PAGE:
Pat Tillman: Who's sorry now?

August 01, 2007 by barbara

barbara writes

What’s the first thing that crosses your mind when BushCo or BushCo’s military holds a press conference?

The first thing that crosses my mind is, “What’s the cover-up du jour? What is fact and what is fiction? Who’s lying now?”

Case in point, the unfolding Pat Tillman story. Brief summary. Tillman was shot dead in Afghanistan. First we were told he was brought down by enemy fire, and he was awarded the silver star for bravery. But no, it later emerged he was killed by “friendly fire.” And more recently, there have been questions about whether that shooting was an accident.

We were told yesterday that the Army has censured a general for “a perfect storm of mistakes, misjudgments and a failure of leadership” surrounding Tillman’s death in 2004. In case you’re counting, that was three years ago. And what comes to mind immediately is that said general (Philip Kensinger) is the latest in a series of BushGoats. It’s not so much about doubt that he was a crappy leader. But the way this is playing out, Kensinger is being painted as the Lone Villain in the piece.

You know, you have to wonder what would have happened if the Tillman family had not held the Army’s feet to the fire about the circumstances of Pat’s death. Which leads you to wonder how much is happening in the BushCave that is as yet unknown and may never be. Yeah, I know. Click for more.

Here’s a snippet from this morning’s HuffPost article about Army Secretary Pete Geren’s presser:

In a stinging rebuke, Geren said Kensinger "failed to provide proper leadership to the soldiers under his administrative control" when the Army Ranger and former pro football star was killed in 2004.

Geren said that while Kensinger was "guilty of deception" in misleading investigators, there was no intentional Pentagon cover-up of circumstances surrounding Tillman's death _ at first categorized by the military as being from enemy fire.

"He let his soldiers down," Geren said at Pentagon news conference. "General Kensinger was the captain of that ship, and his ship ran aground."

Geren said he has directed a review panel of four-star generals to decide whether Kensinger, a three-star, should have his rank reduced. If Kensinger is demoted to major general, his monthly retirement pay of $9,400 would be cut by about $900, according to Army officials.

"Had he performed his job properly, had he performed his duty, we wouldn't be standing here today," Geren said.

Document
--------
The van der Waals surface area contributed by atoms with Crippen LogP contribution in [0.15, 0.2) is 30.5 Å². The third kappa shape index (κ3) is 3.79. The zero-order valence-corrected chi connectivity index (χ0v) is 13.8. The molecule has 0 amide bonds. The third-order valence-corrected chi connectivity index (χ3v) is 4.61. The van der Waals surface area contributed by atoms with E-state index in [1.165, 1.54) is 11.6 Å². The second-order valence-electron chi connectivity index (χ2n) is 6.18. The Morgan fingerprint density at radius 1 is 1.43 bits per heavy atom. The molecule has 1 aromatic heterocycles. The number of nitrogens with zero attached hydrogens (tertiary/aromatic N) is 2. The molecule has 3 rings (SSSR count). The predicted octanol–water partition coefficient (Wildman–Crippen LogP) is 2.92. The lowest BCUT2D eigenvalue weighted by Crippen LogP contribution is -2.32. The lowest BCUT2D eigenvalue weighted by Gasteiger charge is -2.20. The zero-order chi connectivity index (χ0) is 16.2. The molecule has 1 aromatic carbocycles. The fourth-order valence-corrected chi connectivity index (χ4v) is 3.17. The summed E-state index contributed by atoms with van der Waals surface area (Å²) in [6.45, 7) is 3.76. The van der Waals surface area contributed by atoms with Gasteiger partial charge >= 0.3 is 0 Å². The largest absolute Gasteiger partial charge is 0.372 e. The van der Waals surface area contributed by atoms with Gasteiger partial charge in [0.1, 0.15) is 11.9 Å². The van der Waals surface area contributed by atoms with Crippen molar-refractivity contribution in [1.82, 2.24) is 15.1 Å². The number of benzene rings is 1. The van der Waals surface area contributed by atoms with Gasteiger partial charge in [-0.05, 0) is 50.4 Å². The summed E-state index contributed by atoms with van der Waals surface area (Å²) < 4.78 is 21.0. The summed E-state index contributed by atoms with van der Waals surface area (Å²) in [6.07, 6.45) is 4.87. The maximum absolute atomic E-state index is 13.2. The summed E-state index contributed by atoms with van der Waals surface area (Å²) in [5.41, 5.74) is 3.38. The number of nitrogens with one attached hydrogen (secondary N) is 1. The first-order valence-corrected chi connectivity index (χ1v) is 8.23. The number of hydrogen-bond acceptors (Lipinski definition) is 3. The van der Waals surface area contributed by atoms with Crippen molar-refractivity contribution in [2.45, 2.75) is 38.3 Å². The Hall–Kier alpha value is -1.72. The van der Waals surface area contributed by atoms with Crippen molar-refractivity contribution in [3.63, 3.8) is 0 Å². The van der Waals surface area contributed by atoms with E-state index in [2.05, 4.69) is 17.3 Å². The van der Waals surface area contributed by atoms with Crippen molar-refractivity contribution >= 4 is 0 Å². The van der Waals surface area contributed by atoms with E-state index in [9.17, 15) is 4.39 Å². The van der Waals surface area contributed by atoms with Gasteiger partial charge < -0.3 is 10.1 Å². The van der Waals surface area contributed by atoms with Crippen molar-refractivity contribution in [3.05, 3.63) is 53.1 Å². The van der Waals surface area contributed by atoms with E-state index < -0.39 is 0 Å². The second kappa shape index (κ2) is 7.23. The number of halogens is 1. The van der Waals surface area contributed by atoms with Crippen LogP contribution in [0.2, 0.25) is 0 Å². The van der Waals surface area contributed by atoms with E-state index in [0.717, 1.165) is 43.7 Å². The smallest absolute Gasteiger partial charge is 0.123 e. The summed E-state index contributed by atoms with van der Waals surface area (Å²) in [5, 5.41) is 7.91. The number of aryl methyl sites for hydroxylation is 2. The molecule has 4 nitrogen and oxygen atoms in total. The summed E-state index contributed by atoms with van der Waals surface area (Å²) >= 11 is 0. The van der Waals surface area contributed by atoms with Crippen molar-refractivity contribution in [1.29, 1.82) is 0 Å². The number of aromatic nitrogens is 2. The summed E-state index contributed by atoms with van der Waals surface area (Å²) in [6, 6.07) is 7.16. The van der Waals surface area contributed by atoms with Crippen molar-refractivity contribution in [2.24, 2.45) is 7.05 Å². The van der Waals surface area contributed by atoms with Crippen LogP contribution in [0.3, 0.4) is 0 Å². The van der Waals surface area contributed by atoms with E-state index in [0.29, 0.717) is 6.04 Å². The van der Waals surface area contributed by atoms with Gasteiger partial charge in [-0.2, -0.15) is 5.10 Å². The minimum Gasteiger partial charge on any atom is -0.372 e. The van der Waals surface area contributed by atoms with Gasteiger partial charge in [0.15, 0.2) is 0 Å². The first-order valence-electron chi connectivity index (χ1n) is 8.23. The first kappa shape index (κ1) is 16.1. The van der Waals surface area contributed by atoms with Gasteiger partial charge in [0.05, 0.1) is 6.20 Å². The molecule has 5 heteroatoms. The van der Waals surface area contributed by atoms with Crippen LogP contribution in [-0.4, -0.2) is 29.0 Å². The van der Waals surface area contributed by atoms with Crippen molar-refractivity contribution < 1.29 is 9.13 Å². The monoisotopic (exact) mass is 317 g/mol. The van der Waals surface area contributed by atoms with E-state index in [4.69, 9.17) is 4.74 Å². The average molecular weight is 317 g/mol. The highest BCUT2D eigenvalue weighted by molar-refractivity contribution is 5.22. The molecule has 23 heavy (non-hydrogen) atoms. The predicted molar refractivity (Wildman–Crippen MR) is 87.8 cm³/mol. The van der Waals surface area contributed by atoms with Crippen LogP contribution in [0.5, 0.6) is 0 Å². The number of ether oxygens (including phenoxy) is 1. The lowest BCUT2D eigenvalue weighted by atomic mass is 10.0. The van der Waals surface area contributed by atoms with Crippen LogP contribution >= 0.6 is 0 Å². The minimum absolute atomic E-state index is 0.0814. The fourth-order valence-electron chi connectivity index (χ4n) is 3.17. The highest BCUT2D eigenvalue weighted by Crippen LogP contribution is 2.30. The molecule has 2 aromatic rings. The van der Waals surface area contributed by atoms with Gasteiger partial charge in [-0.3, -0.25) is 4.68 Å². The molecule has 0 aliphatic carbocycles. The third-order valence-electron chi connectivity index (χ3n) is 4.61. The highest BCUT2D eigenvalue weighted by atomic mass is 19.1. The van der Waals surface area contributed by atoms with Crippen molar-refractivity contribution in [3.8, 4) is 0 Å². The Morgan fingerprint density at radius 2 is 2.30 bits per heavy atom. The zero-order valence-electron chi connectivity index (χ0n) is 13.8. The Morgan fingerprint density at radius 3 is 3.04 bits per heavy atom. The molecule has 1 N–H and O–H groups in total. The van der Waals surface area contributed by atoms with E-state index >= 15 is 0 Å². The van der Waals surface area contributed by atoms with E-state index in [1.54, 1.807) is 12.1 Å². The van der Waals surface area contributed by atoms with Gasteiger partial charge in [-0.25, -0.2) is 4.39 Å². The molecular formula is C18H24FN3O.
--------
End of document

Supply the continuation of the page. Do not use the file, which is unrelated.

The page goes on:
Kensinger, who retired in February 2006, received a letter of censure from Geren that said he "subverted the trust" that had been placed in him and "caused lasting damage to the reputation and credibility of the U.S. Army."

Geren said he considered recommending a court-martial for Kensinger but ruled it out.

Kensinger, whose line of authority included the Army Rangers, also failed to properly notify the Tillman family a fratricide investigation had begun shortly after he was killed, did not initiate a required safety investigation.

{ snip }

Kensinger's lawyer, Charles W. Gittins . . . dismissed accusations that Kensinger should have told the Tillman family about the possibility of friendly fire, saying the retired general "was not the release authority for the information." That "release authority," Gittins said, was Gen. John Abizaid, then the head of Central Command.

Okay. It sounds as though Kensinger may have screwed up royally. But given BushCo’s penchant for dabbling on the dark side, I’m guessing there’s a reason why today's Tillman explanation doesn’t pass the smell test.

But wait! It’s going to get better. Truth and clarity are on the way this very day, in the shift-shaping Donald Rumsfeld. Oh, yeah, baby. Rumsfeld is going to testify to the House Oversight and Government Reform Committee, which is attempting to find out what the Pentagon knew and when. If this sounds disgustingly familiar, substitute “White House” for Pentagon.

And just so you know? Tillman’s regimental commander, Brigadier General James Nixon (oh, the irony!), received a "memorandum of concern" for his "well-intentioned but fundamentally incorrect decision" to keep information about Tillman's death limited to his staff. Memorandum of concern?? Crikey.

He could understand how the Tillman family and other Americans might reach the conclusion that there was a cover-up, Geren said.

"The facts just don't support this conclusion," he said. "There was no cover-up."

But he said, "We have made mistakes over and over and over, an incredible number of mistakes in handling this. We have destroyed our credibility in their eyes as well as in the eyes of others."

Tillman's family has insisted there was a cover-up that went as high as Rumsfeld. Geren was asked whether there was any indication Rumsfeld was aware that Tillman's death was by friendly fire before that information was made public.

"I have no knowledge of any evidence to that end," Geren replied.

Well, there’s the definitive word, eh? “I have no knowledge of any evidence to that end.”

These people are absolutely shameless.

UPDATE: Christy at Firedoglake points us to this poignant piece by Pat Tillman's brother, Kevin. Read it and . . . ponder.

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Anonymous (not verified) | March 28, 2009 - 2:11pm

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